This Vast Leviathan, Whose Breathing blows

Huge floods and sholes of fishes through his nose.

He, whose fair consort in salt Pickle lyes,

To feast the Jews, or else their Talmud lies.

Even he, who treated Jonas in his Belly

-With wholesome Chlius and Provoking Gelley.

-With poynant sauce and Unctious Caveare,

A Diet as restorative, and rare!

Even he, the Chief of all the Sons of Pride,

Cannot pursue his prey without a guide.

The little Musculus doth Swim before

Least he in shelves or sands, his bulk should Moor.

And of the Whales abundance, she but lives.

The Emperious Monster escapes, and Mamucks gives

So May you see Nils Caymen, gaping, lye.

Whilst in and out his Mouth, the wren doth flie,

To make him, when the ichneumon, her foe,

Into her Loathed Intralls strives to go,

for which the Putred flesh she picks away

Between her teeth, this being all her pay.

So greatest Monarchs poorest vassals need:

So hungry Peasants pampered nobles feed.

Then, let those that are placed the rest above

Answer their labour with care and Love.

And Pity those which labor at the Plough,

‘Tis God that made the difference, and not thou.

Creatures of Pulter

Matthew Cook, Jesse Rabner


The Leviathan is a creature in Jewish religion, said to be the strongest and highest of all beasts. It is the “son of pride” and undestroyable. The Bible prophecies that in the end times, the angel Gabriel anointed with the almighty power of the lord, will slay this great sea monster. The Leviathan is kocure being an animal of fins, and so it will be served to the Jewish people, the “righteous”, however only a being ordained by christ may strike it down, any man or woman would undoubtedly perish in a futile duel. The following is a depicition of the final battle between Gabriel and The Leviathan.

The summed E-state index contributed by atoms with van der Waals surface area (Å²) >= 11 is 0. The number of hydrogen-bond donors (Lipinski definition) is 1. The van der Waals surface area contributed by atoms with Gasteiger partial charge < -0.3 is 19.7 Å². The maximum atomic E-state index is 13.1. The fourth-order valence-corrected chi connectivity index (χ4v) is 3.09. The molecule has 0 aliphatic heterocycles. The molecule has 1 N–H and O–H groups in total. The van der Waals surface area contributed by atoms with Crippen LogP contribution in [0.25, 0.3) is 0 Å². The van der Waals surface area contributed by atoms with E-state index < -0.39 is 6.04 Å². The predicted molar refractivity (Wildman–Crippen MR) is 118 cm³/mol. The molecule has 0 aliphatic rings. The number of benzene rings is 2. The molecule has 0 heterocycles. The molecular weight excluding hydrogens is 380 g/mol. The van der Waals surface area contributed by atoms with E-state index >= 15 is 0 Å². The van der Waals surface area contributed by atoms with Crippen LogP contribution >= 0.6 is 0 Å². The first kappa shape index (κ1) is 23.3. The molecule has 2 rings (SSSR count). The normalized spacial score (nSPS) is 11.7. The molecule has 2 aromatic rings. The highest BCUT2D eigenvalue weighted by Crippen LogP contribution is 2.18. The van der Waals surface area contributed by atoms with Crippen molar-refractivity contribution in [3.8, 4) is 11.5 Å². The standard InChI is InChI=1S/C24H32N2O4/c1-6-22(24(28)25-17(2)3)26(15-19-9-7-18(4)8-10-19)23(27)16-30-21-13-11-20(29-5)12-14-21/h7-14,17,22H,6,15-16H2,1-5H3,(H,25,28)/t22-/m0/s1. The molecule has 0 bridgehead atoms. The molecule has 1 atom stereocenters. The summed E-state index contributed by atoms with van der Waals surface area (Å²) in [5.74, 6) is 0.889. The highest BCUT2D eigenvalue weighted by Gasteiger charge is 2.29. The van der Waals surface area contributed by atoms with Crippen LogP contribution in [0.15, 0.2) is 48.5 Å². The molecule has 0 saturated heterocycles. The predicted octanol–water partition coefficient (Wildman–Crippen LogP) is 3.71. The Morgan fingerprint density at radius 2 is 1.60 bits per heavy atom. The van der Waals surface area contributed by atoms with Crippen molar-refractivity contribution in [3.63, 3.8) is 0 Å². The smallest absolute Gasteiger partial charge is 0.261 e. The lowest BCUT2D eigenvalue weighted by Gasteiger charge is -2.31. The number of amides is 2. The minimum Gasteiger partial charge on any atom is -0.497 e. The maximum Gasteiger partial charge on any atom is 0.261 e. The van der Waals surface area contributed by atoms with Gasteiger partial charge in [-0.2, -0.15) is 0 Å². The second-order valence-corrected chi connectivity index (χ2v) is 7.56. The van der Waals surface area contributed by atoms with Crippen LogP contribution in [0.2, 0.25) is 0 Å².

Leviathan in Judaism

These ancient accounts within the Talmud, annotated by Revd. Mr. J.P. Stehelin of the Leviathan help us to understand many of the essential characteristics of the biblical beast that Pulter references. Qualities such as its truly immense size as well as the prophecy of it being feasted upon by the Jewish people serve as a contextual backbone in Pulter’s poem “Leviathan”. The downfall of this esteemed sea creature within the poem is symbolic of a theoretical deterioration of the English monarchy in addition the inter relations of each social class in regards to the hierarchy of the feudal system. Pulter’s decision to use the Leviathan as an emblem to represent the 17th century English monarchy is her intricate way of making political commentary. 



Rabinical literature: or, The traditions of the Jews, contained in their Talmud By the Revd. Mr. J. P. Stehelin.

Pages 94-95

Twelve Months after, we came there again, we

saw, that they had sawed the Bones of the Fish, for

rebuilding the Cities, which had been demolish’d

by Means of it. Soon after this Account,

comes the following; “Rabba, Grandson to Chan-

na, hath said, We went once into a Ship, and

beheld a Fish, on the Back of which there lay

Sand; and Reeds did grow upon it, (that is, upon

 the Sand for the Honour of the Rabbinical Philolo-

sophy). We took it to be firm Land, and got upon

it, and boiled and roasted upon the Fish: But when

the Fire began to penétrate him, he turn’d him-

self and if the Ship had not been near us, we

should all have been drown’d. …..

Another Account of a Fish in

the same Treatise, is the following. Rabbi fo-

chanan relates, We went once in a Ship, and beheld

a Fish which put its Head out of the Sea. Its eyes were like two Moons;

and the water spouted out of his Nostrils, like two rivers of Sura.”

Soon after comes the following Passage: “ The Raf Safra , relates,

We once went in a Ship, and  saw a Fish, 

which put his Head out of the Sea,

and which had Horns, and upon them was writ

ten, I am one of the meanest Creatures which in-

habit the Sea, and am Three Hundred Miles in


J.P. Stehelin, “Rabinical Literature: or, The traditions of the Jews, contained in their Talmud” (1748) The Destruction of Leviathan by Gustave Doré (1865)